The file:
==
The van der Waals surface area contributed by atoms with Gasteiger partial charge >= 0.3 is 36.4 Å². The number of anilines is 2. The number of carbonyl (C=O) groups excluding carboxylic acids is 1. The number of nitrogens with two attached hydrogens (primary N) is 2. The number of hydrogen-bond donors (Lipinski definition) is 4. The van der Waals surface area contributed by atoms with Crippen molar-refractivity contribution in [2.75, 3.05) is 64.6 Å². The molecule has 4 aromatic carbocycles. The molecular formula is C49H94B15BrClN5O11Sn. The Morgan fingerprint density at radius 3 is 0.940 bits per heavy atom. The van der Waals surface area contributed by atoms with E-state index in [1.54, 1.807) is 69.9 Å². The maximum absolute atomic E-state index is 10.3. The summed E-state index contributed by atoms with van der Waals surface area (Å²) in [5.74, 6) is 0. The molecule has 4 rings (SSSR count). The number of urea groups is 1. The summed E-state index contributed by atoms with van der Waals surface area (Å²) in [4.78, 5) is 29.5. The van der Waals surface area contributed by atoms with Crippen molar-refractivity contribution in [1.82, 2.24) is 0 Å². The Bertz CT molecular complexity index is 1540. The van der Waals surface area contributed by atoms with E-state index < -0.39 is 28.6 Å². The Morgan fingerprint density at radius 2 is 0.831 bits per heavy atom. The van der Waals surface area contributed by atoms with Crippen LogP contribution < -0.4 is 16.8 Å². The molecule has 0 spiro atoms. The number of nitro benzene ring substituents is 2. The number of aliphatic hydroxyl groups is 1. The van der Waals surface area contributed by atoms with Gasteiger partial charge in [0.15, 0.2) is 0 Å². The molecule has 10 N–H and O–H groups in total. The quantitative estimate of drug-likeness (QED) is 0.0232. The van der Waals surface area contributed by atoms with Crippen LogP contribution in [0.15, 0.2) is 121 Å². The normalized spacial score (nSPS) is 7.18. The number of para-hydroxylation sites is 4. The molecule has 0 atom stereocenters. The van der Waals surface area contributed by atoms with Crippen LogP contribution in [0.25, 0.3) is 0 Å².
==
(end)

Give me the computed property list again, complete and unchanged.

The van der Waals surface area contributed by atoms with Gasteiger partial charge >= 0.3 is 36.4 Å². The number of anilines is 2. The number of carbonyl (C=O) groups excluding carboxylic acids is 1. The number of nitrogens with two attached hydrogens (primary N) is 2. The number of hydrogen-bond donors (Lipinski definition) is 4. The van der Waals surface area contributed by atoms with Crippen molar-refractivity contribution in [2.75, 3.05) is 64.6 Å². The molecule has 4 aromatic carbocycles. The molecular formula is C49H94B15BrClN5O11Sn. The Morgan fingerprint density at radius 3 is 0.940 bits per heavy atom. The van der Waals surface area contributed by atoms with E-state index in [1.54, 1.807) is 69.9 Å². The maximum absolute atomic E-state index is 10.3. The summed E-state index contributed by atoms with van der Waals surface area (Å²) in [5.74, 6) is 0. The molecule has 4 rings (SSSR count). The number of urea groups is 1. The summed E-state index contributed by atoms with van der Waals surface area (Å²) in [4.78, 5) is 29.5. The van der Waals surface area contributed by atoms with Crippen molar-refractivity contribution in [1.82, 2.24) is 0 Å². The Bertz CT molecular complexity index is 1540. The van der Waals surface area contributed by atoms with E-state index < -0.39 is 28.6 Å². The Morgan fingerprint density at radius 2 is 0.831 bits per heavy atom. The van der Waals surface area contributed by atoms with Crippen LogP contribution < -0.4 is 16.8 Å². The molecule has 0 spiro atoms. The number of nitro benzene ring substituents is 2. The number of aliphatic hydroxyl groups is 1. The van der Waals surface area contributed by atoms with Gasteiger partial charge in [0.15, 0.2) is 0 Å². The molecule has 10 N–H and O–H groups in total. The quantitative estimate of drug-likeness (QED) is 0.0232. The van der Waals surface area contributed by atoms with Crippen LogP contribution in [0.15, 0.2) is 121 Å². The normalized spacial score (nSPS) is 7.18. The number of para-hydroxylation sites is 4. The molecule has 0 atom stereocenters. The van der Waals surface area contributed by atoms with Crippen LogP contribution in [0.25, 0.3) is 0 Å².